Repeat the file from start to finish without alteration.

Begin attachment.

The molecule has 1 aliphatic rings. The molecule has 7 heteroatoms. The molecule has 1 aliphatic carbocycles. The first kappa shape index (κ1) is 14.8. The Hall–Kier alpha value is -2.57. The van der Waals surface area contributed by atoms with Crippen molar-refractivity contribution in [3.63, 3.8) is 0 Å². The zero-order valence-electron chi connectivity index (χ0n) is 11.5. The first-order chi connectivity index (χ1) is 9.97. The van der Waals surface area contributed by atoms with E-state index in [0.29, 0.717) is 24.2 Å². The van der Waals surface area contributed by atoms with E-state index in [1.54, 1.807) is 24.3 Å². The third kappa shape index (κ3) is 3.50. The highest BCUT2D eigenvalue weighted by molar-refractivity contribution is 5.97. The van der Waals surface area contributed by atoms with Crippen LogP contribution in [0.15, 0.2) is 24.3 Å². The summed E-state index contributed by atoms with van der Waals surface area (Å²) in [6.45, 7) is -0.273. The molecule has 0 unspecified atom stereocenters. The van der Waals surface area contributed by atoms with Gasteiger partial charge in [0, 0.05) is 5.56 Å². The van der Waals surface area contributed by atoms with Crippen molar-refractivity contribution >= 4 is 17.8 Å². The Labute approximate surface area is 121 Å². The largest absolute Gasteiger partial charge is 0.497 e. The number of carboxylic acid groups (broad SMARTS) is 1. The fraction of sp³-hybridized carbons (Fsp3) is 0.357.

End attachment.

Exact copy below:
The molecule has 1 aliphatic rings. The molecule has 7 heteroatoms. The molecule has 1 aliphatic carbocycles. The first kappa shape index (κ1) is 14.8. The Hall–Kier alpha value is -2.57. The van der Waals surface area contributed by atoms with Crippen molar-refractivity contribution in [3.63, 3.8) is 0 Å². The zero-order valence-electron chi connectivity index (χ0n) is 11.5. The first-order chi connectivity index (χ1) is 9.97. The van der Waals surface area contributed by atoms with E-state index in [0.29, 0.717) is 24.2 Å². The van der Waals surface area contributed by atoms with E-state index in [1.54, 1.807) is 24.3 Å². The third kappa shape index (κ3) is 3.50. The highest BCUT2D eigenvalue weighted by molar-refractivity contribution is 5.97. The van der Waals surface area contributed by atoms with Crippen LogP contribution in [0.15, 0.2) is 24.3 Å². The summed E-state index contributed by atoms with van der Waals surface area (Å²) in [6.45, 7) is -0.273. The molecule has 0 unspecified atom stereocenters. The van der Waals surface area contributed by atoms with Gasteiger partial charge in [0, 0.05) is 5.56 Å². The van der Waals surface area contributed by atoms with Crippen molar-refractivity contribution >= 4 is 17.8 Å². The Labute approximate surface area is 121 Å². The largest absolute Gasteiger partial charge is 0.497 e. The number of carboxylic acid groups (broad SMARTS) is 1. The fraction of sp³-hybridized carbons (Fsp3) is 0.357.